In both cities, the disparity in arrests is frequently attributed to the large number of “visitors” — that is, people who live on nearby reservations.

Winslow police chief Daniel Brown points out that since alcohol sales are banned on the Navajo reservation, people often travel to border towns to drink instead, then end up getting arrested for fighting, panhandling, or trespassing. “We have criminalized something that we should look at as a public health issue,” he acknowledges.

Statewide statistics from the Arizona Department of Public Safety confirm this: In 2015, Native Americans made up 21 percent of the arrests for liquor law violations, despite only being 4.5 percent of the population.

Undoubtedly, alcohol abuse is an issue in Native communities. But that doesn’t fully explain some of these statistics.

Take underage drinking, for instance — a law frequently broken by bored teenagers of all races.  In Flagstaff, Native Americans received 57 percent of the citations handed out for underage drinking in 2016, even though the city is home to a large (and predominantly white) university that has a reputation as a party school.

Similarly, in Farmington, New Mexico, where Native Americans make up 22 percent of the population and 68 percent of arrests, 84 percent of citations for underage drinking went to Native kids last year.

Complaints about being pulled over for “driving while Native” are also common. Andrew Curley, an organizer with the Bordertown Justice Coalition, says that he was routinely pulled over by police in Flagstaff while he was conducting research there for his Ph.D.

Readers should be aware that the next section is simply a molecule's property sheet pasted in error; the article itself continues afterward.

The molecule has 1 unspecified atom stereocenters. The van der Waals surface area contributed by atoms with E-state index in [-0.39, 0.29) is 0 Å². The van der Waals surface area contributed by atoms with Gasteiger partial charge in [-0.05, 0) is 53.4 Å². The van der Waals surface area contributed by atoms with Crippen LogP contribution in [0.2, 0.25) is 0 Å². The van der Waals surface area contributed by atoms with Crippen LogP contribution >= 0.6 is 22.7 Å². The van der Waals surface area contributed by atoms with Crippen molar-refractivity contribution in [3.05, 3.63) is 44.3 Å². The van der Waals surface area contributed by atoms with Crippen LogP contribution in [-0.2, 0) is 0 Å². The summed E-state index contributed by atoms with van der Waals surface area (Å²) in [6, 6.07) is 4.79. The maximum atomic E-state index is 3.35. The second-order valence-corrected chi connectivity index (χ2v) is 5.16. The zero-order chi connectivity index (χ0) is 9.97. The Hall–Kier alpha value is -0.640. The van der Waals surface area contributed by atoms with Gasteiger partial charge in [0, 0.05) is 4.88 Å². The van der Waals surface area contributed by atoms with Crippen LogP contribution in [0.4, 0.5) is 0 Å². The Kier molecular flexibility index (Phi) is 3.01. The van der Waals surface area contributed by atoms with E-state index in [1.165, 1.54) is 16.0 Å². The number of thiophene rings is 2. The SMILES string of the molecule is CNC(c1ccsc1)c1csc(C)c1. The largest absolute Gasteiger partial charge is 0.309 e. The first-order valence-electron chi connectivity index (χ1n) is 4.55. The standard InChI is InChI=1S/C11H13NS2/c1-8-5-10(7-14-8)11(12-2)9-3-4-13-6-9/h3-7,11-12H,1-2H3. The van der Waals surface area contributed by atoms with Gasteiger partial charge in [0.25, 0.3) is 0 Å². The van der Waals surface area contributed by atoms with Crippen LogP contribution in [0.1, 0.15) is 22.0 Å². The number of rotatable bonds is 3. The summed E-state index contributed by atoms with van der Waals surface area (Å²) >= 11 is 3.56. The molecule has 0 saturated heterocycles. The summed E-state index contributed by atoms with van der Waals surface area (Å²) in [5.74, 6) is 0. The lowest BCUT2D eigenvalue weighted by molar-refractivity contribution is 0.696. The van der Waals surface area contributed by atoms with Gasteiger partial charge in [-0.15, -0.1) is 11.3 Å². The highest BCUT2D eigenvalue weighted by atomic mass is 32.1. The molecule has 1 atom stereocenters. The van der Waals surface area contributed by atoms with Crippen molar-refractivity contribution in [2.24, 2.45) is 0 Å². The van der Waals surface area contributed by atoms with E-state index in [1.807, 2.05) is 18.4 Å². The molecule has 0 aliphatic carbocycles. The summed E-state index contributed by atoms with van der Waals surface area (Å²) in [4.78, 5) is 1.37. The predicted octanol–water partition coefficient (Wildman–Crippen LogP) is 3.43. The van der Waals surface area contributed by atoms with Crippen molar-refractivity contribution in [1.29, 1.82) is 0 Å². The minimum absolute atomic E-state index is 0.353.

“I’ve lived all over the country, but it’s only in Flagstaff that I’ve had constant harassment for petty infractions like a crack in the windshield,” he says.

He draws the comparison to Ferguson, Missouri, where low-income black residents were frequently pulled over for minor infractions like a broken taillight, then handed expensive tickets that they couldn’t afford to pay.

“We are poor — we have less resources than most of the white population,” Curley says. “Driving around on these BIA roads, they’re not well maintained, and if rocks end up in your windshield, it’s going to be expensive to get it fixed. A lot of people on the reservation don’t have disposable income, and as a result they get pulled over by police and searched.”

Police agencies routinely deny that they engage in racial profiling, which is easy to do since they receive relatively few formal complaints about it. Widespread distrust of law enforcement means that even getting people to raise grievances at a public hearing is a challenge, Jennifer Nez Denetdale says.

“They don’t want to draw attention to themselves,” she explains. “If they provide testimony, they’re subjected to possible intimidation and harassment again.”

Outright violence, too, often goes unreported, according to Roberto Sheets, a former Winslow police officer.

One time, he says, he saw a fellow officer punch an intoxicated Native American man who’d been handcuffed and was waiting to be transferred to the county jail in Holbrook. Another time, he witnessed an officer drag a 14-year-old into his car and start kicking him, supposedly because the teenager had spat on him after being handcuffed.